Two Questions that Set the User Experience Bar


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I have posted often about my support for ideas like Geoffrey Moore’s Systems of Engagement and Gartner’s endorsement of a Pace Layering approach to IT’s management of their technology portfolio. I just think the ideas make sense.

But I recently realized that there are two simple questions that set the minimum user experience bar for applications:

1. Is using the application required to successfully get things done?

2. Is the application an integral part of my daily work activities that i use frequently, or do I only use it when necessary to complete a specific task?

And the decisions that follow are fairly simple:

  1. If required and frequent, make it functional.
    In this scenario, you can expect the user to go through some training to learn the application and since they use it frequently, they’ll learn how to get things done. Internal applications like core ERP and HR probably fall into this category. Often, the value of these apps is not mea

  2. If required and occasional, make it intuitive.
    Intuitive applications are ones that people can quickly understand and get a feel for. Detailed training should not be expected, and they need to be something people will feel comfortable with quickly. Speed is of the essence. Self-Service applications fit this category (e.g. expense reporting).
  3. If optional and occasional, make it Obvious.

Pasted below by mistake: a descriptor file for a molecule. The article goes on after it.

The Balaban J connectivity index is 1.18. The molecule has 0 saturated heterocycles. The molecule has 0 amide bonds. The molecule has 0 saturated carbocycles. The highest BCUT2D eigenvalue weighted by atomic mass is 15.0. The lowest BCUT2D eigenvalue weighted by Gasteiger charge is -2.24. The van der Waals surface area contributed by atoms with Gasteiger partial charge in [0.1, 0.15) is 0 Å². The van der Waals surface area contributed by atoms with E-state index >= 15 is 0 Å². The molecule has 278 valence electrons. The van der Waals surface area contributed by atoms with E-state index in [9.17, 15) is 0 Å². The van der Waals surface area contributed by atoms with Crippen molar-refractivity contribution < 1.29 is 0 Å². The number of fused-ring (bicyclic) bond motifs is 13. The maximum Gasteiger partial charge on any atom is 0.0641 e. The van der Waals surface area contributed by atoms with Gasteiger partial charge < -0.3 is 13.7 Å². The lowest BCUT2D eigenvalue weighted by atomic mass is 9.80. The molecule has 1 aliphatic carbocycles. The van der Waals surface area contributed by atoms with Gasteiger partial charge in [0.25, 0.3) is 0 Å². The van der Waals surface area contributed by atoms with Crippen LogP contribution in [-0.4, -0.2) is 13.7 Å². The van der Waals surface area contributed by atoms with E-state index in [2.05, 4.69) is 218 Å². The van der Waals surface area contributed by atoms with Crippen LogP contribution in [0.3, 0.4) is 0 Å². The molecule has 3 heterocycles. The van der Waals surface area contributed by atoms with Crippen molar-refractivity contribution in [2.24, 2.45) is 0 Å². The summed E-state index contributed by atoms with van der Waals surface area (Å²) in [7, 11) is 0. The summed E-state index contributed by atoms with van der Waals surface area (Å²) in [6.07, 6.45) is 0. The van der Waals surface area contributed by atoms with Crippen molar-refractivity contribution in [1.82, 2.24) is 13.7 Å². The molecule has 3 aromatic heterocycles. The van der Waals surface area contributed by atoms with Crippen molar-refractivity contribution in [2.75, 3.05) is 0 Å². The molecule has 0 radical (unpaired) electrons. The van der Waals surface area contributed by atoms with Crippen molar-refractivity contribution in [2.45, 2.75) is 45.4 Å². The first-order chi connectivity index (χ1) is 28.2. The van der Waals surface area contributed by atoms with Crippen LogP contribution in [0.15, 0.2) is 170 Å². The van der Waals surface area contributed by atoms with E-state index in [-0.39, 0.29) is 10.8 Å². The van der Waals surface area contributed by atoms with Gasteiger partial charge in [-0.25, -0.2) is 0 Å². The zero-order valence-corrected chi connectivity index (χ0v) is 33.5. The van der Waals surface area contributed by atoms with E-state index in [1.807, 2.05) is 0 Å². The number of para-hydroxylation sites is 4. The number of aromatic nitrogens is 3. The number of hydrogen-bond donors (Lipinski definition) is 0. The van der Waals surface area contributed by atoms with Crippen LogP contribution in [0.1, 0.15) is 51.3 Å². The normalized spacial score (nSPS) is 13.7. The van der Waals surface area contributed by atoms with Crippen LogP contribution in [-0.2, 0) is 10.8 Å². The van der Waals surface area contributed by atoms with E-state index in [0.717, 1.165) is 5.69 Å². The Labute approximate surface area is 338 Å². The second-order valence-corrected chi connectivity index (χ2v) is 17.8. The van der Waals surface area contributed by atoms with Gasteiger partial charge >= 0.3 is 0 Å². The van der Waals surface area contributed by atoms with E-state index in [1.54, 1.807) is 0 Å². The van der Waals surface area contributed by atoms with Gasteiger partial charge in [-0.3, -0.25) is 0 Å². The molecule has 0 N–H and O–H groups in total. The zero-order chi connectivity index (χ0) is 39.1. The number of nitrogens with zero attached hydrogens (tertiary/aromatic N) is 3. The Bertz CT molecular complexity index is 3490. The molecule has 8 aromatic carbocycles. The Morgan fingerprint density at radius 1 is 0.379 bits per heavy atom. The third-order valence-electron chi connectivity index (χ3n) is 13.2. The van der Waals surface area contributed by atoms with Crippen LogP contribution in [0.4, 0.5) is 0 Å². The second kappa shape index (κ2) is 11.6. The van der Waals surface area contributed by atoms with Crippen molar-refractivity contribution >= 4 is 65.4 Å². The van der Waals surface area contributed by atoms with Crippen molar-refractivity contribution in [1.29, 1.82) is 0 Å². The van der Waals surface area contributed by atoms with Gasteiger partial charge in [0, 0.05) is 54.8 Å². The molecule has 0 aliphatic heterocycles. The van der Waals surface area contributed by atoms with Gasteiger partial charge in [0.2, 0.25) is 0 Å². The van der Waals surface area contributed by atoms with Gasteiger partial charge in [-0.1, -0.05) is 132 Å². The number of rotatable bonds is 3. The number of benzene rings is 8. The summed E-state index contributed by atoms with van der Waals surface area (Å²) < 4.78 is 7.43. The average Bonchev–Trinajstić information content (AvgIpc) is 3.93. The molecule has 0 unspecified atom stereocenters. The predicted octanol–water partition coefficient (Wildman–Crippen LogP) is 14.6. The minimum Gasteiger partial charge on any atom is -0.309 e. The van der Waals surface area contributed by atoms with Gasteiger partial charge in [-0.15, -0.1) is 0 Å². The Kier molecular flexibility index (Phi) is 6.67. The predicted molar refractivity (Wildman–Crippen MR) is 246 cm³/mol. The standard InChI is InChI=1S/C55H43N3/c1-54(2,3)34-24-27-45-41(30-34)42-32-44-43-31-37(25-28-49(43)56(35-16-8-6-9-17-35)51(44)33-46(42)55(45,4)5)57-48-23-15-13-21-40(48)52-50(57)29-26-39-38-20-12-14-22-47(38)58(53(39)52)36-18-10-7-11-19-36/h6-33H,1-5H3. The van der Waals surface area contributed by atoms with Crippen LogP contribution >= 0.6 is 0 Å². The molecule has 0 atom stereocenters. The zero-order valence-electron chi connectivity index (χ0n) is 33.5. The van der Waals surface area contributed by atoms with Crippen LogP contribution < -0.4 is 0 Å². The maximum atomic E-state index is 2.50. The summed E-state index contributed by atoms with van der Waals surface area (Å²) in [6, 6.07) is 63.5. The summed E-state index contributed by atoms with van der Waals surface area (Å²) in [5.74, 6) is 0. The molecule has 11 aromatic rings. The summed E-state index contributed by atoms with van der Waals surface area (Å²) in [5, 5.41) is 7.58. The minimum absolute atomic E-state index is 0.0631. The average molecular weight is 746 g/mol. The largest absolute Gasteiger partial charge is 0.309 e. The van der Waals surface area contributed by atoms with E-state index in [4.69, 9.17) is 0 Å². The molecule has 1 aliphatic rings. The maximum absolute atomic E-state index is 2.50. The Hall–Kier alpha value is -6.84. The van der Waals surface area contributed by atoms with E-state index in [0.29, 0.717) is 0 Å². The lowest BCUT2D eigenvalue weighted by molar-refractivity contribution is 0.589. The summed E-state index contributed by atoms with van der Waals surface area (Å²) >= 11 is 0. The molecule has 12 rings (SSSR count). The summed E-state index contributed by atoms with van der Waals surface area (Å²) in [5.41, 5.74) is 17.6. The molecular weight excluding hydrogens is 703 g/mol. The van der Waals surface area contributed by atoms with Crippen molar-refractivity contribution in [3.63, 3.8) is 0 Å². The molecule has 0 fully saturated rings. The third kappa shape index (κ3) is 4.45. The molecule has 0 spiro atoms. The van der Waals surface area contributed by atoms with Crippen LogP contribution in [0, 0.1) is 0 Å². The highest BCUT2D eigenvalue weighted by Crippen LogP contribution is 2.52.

If I don’t have to use the application and only need it occasionally, I want to go beyond intuitive. Don’t make me figure things out, make it so easy its obvious. I would put e-commerce in this category.
  4. If optional and frequent, it better be Engaging.
    Finally, if you want someone to use an optio nal application as am integral part of their work activities, it needs to engage them. This could be the interface, but its more likely that its a combination of that and the content and functionality of the application. It needs to entice them into seeing how it makes their work day easier.

I’d submit that applications for sales, like SFA, should fall into this category. In reality, unless you create artificial mandates (you must use the system), they aren’t truly required to close business—-they are there to help.

The unfortunate reality is most SFA applications (and yes I am picking on SFA as convenient example), tend toward being more functionally oriented, which helps explain why there are oft-cited adoption issues.

As you look at applications as a buyer (or design them as a vendor), think about the two user experience questions. I think both questions are not considered deeply enough before products are designed. We wish and hope that people will view them as required and use them all the time, but that is not reality.

Be pragmatic and realistic and you’ll set the minimum bar for your user experience investment. Go beyond the minimum to differentiate further or drive more user satisfaction.

Republished with author's permission from original post.

Hank Barnes
Hank Barnes provides research and advisory services on go-to-market strategies--particularly around marketing, positioning, and customer experience--for technology providers. Hank has more than 25 years of high-technology sales and marketing experience in both field and corporate roles, both as an individual contributor and the marketing leader for several startups. He is a long-time proponent of customer-centric marketing and the use of customer experience as a key differentiator for business success. His posts here include content from his days with Adobe, SAP, and now Gartner


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